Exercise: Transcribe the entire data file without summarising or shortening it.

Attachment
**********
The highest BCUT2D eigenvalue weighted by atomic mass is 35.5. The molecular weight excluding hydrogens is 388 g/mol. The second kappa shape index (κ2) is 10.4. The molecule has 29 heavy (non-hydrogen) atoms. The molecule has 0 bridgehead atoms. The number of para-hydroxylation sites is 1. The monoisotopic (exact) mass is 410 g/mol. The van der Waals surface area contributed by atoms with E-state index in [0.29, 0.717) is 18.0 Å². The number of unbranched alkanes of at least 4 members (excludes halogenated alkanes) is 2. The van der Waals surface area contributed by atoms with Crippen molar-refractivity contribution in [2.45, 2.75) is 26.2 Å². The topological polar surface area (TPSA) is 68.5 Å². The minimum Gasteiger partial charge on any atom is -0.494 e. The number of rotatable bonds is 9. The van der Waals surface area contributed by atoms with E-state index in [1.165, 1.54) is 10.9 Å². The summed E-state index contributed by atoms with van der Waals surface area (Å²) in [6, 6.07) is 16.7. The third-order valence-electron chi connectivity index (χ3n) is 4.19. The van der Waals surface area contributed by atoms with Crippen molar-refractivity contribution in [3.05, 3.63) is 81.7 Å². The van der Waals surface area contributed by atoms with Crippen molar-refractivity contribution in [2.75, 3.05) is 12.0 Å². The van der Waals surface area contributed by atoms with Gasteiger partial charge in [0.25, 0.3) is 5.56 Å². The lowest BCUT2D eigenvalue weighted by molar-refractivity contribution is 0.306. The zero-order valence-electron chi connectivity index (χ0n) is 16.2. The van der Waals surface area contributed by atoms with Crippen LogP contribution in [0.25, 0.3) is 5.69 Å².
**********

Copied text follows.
The highest BCUT2D eigenvalue weighted by atomic mass is 35.5. The molecular weight excluding hydrogens is 388 g/mol. The second kappa shape index (κ2) is 10.4. The molecule has 29 heavy (non-hydrogen) atoms. The molecule has 0 bridgehead atoms. The number of para-hydroxylation sites is 1. The monoisotopic (exact) mass is 410 g/mol. The van der Waals surface area contributed by atoms with E-state index in [0.29, 0.717) is 18.0 Å². The number of unbranched alkanes of at least 4 members (excludes halogenated alkanes) is 2. The van der Waals surface area contributed by atoms with Crippen molar-refractivity contribution in [2.45, 2.75) is 26.2 Å². The topological polar surface area (TPSA) is 68.5 Å². The minimum Gasteiger partial charge on any atom is -0.494 e. The number of rotatable bonds is 9. The van der Waals surface area contributed by atoms with E-state index in [1.165, 1.54) is 10.9 Å². The summed E-state index contributed by atoms with van der Waals surface area (Å²) in [6, 6.07) is 16.7. The third-order valence-electron chi connectivity index (χ3n) is 4.19. The van der Waals surface area contributed by atoms with Crippen molar-refractivity contribution in [3.05, 3.63) is 81.7 Å². The van der Waals surface area contributed by atoms with Crippen molar-refractivity contribution in [2.75, 3.05) is 12.0 Å². The van der Waals surface area contributed by atoms with Gasteiger partial charge in [0.25, 0.3) is 5.56 Å². The lowest BCUT2D eigenvalue weighted by molar-refractivity contribution is 0.306. The zero-order valence-electron chi connectivity index (χ0n) is 16.2. The van der Waals surface area contributed by atoms with Crippen LogP contribution in [0.25, 0.3) is 5.69 Å².